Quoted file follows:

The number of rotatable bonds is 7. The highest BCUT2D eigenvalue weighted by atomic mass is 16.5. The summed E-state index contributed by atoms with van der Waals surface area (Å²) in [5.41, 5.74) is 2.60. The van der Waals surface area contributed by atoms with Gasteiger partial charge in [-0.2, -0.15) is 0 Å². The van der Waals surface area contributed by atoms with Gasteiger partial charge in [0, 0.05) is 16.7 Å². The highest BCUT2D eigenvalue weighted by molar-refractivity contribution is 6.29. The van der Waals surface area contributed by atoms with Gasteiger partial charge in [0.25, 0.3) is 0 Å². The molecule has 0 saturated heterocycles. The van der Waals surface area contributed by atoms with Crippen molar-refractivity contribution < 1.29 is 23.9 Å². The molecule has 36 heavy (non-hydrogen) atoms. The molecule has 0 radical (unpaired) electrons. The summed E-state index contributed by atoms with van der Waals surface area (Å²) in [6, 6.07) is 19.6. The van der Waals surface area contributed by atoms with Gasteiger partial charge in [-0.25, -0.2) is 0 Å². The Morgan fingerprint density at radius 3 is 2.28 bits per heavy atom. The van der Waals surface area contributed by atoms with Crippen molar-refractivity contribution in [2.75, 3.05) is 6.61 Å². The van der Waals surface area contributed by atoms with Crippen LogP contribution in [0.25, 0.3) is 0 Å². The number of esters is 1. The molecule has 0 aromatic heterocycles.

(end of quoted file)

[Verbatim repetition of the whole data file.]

The number of rotatable bonds is 7. The highest BCUT2D eigenvalue weighted by atomic mass is 16.5. The summed E-state index contributed by atoms with van der Waals surface area (Å²) in [5.41, 5.74) is 2.60. The van der Waals surface area contributed by atoms with Gasteiger partial charge in [-0.2, -0.15) is 0 Å². The van der Waals surface area contributed by atoms with Gasteiger partial charge in [0, 0.05) is 16.7 Å². The highest BCUT2D eigenvalue weighted by molar-refractivity contribution is 6.29. The van der Waals surface area contributed by atoms with Gasteiger partial charge in [0.25, 0.3) is 0 Å². The molecule has 0 saturated heterocycles. The van der Waals surface area contributed by atoms with Crippen molar-refractivity contribution < 1.29 is 23.9 Å². The molecule has 36 heavy (non-hydrogen) atoms. The molecule has 0 radical (unpaired) electrons. The summed E-state index contributed by atoms with van der Waals surface area (Å²) in [6, 6.07) is 19.6. The van der Waals surface area contributed by atoms with Gasteiger partial charge in [-0.25, -0.2) is 0 Å². The Morgan fingerprint density at radius 3 is 2.28 bits per heavy atom. The van der Waals surface area contributed by atoms with Crippen molar-refractivity contribution in [2.75, 3.05) is 6.61 Å². The van der Waals surface area contributed by atoms with Crippen LogP contribution in [0.25, 0.3) is 0 Å². The number of esters is 1. The molecule has 0 aromatic heterocycles.